Saturday :: Oct 1, 2005

Conflicting Questions

by larre

With little time to 'Left Coaster' as much as I'd like, I still manage to keep up with news and rumors. So, now I hear that Judith Iscariot, to use Digby's dig, was sprung from the hoosegow when a clarification from Scooter Libby was found baked in a cake.

Everyone's wondering "What took them so long?" No one's asking the question that would lead directly to an explanation of why Miller caved in:

When was Robert Bennett hired to separately represent Judith Miller?

Floyd Abrams represents the Times and its reporters in First Amendment cases, his specialty. He is very smart. He knows there is always at least a potential conflict of interest between the corporate newspaper/employer and the individual-reporter. The fact that Abrams continued to represent both the NYT and Miller for months can only mean that he was reliably assured by each of them that there was no conflict of interest.

Something changed in the last few months. To speculate intelligently on what that might be you'd have to know when it happened. That is to say, when did Robert Bennett come into the case?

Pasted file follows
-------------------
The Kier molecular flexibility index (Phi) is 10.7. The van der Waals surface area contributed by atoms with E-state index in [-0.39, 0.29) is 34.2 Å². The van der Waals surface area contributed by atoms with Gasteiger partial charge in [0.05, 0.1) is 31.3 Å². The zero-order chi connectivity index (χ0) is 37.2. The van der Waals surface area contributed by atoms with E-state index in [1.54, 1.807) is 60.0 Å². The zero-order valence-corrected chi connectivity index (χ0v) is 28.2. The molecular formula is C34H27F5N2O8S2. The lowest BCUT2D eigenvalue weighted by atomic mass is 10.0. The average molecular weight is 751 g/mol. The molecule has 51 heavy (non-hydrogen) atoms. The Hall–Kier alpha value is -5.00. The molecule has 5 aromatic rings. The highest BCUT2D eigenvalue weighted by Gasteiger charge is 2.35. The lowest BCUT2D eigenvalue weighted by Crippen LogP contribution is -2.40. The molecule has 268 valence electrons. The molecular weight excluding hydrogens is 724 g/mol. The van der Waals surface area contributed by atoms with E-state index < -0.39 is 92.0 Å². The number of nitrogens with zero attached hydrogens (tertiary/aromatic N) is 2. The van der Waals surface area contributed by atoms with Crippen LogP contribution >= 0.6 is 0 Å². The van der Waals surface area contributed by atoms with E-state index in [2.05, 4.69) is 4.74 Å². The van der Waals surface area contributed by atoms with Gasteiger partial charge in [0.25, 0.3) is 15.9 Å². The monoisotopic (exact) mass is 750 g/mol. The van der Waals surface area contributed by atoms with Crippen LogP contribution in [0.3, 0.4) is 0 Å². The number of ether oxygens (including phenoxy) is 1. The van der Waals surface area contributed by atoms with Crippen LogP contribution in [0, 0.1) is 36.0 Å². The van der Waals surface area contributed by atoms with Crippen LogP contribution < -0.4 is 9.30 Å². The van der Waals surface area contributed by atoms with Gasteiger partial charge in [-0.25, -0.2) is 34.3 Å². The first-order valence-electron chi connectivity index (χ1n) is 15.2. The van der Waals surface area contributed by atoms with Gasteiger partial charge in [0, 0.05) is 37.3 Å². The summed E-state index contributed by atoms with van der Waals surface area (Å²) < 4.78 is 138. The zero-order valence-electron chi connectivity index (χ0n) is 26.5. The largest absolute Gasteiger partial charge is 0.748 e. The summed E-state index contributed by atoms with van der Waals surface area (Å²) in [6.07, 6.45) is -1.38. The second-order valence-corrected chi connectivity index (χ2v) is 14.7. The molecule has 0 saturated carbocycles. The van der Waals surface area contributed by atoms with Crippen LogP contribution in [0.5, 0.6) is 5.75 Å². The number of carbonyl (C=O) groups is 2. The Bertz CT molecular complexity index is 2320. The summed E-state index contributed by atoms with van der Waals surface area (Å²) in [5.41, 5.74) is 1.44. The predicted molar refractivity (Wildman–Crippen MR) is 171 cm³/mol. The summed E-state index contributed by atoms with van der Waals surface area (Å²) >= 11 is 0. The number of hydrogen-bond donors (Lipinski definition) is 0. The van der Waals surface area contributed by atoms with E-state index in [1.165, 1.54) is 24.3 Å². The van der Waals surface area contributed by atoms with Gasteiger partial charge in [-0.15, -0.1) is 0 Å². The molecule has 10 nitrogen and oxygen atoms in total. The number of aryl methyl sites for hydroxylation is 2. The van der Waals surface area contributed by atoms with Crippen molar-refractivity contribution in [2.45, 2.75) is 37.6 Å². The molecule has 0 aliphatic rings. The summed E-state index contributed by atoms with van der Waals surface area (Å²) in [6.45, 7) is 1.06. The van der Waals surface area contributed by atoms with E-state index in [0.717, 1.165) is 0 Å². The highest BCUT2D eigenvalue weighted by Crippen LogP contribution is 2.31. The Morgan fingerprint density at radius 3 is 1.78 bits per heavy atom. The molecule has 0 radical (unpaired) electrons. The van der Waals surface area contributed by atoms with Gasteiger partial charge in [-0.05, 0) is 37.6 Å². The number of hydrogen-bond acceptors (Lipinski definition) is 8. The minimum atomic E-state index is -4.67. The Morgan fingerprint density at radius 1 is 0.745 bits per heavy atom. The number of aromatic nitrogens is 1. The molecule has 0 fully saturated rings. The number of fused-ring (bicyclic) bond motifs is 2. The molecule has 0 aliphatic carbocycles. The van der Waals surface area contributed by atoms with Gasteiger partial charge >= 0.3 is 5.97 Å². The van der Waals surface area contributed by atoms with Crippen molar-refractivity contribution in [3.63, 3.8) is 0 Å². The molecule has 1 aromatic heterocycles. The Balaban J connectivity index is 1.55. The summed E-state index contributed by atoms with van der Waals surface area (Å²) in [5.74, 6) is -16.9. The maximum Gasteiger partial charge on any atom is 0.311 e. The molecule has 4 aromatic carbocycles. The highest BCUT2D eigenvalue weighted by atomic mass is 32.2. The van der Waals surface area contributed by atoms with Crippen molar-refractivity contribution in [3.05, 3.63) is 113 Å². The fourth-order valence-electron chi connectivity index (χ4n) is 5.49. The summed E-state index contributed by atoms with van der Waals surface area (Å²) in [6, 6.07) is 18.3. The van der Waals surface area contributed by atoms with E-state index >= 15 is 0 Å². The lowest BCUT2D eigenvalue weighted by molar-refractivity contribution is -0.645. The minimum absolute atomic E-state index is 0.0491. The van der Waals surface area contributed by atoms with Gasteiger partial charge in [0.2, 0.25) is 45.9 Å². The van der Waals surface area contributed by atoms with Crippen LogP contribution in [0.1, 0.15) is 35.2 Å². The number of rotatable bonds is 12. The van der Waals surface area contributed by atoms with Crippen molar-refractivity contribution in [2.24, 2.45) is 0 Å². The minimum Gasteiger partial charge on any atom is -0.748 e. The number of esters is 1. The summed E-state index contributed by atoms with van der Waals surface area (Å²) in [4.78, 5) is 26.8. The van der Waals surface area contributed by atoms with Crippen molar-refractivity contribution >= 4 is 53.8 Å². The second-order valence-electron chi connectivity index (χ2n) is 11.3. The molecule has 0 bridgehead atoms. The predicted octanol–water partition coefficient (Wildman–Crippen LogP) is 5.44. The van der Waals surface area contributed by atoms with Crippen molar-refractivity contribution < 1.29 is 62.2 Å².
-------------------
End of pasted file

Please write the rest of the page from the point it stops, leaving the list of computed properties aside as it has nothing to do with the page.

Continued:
I'm unable to pin down the date. The closest I can come are vague statements like this one in Jack Safer's bland blog at Slate, that "At some point this year, Miller replaced Abrams with Bob Bennett."

For sure, Bennett was representing Miller separately by "late August" when, so we are told, "talks began with a telephone call from Mr. Bennett to Libby's lawyer."

Now, August was a busy month for Judy. Among other things, John Bolton paid her visit. Did he bring the cake with the surprise baked inside? Was it Bennett who sent him?

Supposedly, it was the August telephone conversation that triggered the dawn of understanding on the part of Libby's lawyers that Miller didn't think Libby's waiver of confidentiality was voluntary. That is so highly implausible as to be laughable.

Attorney Abrams is an ethical, learned, experienced, and detail-oriented attorney. It simply isn't credible that he would have misunderstood the terms and voluntariness of any "confidentiality waiver" from Libby over a year's time. His refusal to comment on the subject only strengthens the likelihood that the party line being sung in unison by the NYT, Miller, and Libby's lawyers is a deliberate fabrication.

As Shafer puts it, "If Abrams isn't talking, there's much, much more to say.... ." Beginning with, "what conflict of interest between Abram's clients became so serious that Judith Miller needed her own lawyer?"

larre :: 11:49 AM :: Comments (13) :: TrackBack (0) :: Digg It!